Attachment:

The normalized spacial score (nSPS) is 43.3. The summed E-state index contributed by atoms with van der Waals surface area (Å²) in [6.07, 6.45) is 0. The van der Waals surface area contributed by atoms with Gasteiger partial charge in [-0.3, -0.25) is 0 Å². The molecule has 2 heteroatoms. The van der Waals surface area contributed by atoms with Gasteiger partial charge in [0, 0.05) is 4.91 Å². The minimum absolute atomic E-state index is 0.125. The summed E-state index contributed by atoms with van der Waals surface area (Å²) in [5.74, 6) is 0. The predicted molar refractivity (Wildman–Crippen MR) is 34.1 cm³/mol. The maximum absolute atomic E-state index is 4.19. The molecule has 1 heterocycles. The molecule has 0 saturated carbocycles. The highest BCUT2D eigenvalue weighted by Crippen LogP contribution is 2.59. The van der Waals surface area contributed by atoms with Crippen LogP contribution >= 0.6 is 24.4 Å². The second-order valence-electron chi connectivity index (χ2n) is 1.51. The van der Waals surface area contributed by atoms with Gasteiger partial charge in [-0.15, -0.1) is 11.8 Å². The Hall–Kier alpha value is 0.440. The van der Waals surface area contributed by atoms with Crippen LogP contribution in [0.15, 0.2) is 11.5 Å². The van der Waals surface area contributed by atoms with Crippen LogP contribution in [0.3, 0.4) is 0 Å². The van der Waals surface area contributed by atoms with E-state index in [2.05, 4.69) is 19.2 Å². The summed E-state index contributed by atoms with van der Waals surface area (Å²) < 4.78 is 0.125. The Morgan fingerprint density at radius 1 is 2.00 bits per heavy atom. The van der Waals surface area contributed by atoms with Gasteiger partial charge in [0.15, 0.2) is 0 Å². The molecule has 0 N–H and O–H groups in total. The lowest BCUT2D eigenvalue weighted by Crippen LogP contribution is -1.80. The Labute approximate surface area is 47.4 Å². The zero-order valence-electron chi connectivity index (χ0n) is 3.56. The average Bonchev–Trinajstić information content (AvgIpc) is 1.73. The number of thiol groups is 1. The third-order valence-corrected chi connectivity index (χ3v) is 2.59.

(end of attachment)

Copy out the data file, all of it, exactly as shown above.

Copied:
The normalized spacial score (nSPS) is 43.3. The summed E-state index contributed by atoms with van der Waals surface area (Å²) in [6.07, 6.45) is 0. The van der Waals surface area contributed by atoms with Gasteiger partial charge in [-0.3, -0.25) is 0 Å². The molecule has 2 heteroatoms. The van der Waals surface area contributed by atoms with Gasteiger partial charge in [0, 0.05) is 4.91 Å². The minimum absolute atomic E-state index is 0.125. The summed E-state index contributed by atoms with van der Waals surface area (Å²) in [5.74, 6) is 0. The predicted molar refractivity (Wildman–Crippen MR) is 34.1 cm³/mol. The maximum absolute atomic E-state index is 4.19. The molecule has 1 heterocycles. The molecule has 0 saturated carbocycles. The highest BCUT2D eigenvalue weighted by Crippen LogP contribution is 2.59. The van der Waals surface area contributed by atoms with Crippen LogP contribution >= 0.6 is 24.4 Å². The second-order valence-electron chi connectivity index (χ2n) is 1.51. The van der Waals surface area contributed by atoms with Gasteiger partial charge in [-0.15, -0.1) is 11.8 Å². The Hall–Kier alpha value is 0.440. The van der Waals surface area contributed by atoms with Crippen LogP contribution in [0.15, 0.2) is 11.5 Å². The van der Waals surface area contributed by atoms with Crippen LogP contribution in [0.3, 0.4) is 0 Å². The van der Waals surface area contributed by atoms with E-state index in [2.05, 4.69) is 19.2 Å². The summed E-state index contributed by atoms with van der Waals surface area (Å²) < 4.78 is 0.125. The Morgan fingerprint density at radius 1 is 2.00 bits per heavy atom. The van der Waals surface area contributed by atoms with Gasteiger partial charge in [0.15, 0.2) is 0 Å². The molecule has 0 N–H and O–H groups in total. The lowest BCUT2D eigenvalue weighted by Crippen LogP contribution is -1.80. The Labute approximate surface area is 47.4 Å². The zero-order valence-electron chi connectivity index (χ0n) is 3.56. The average Bonchev–Trinajstić information content (AvgIpc) is 1.73. The number of thiol groups is 1. The third-order valence-corrected chi connectivity index (χ3v) is 2.59.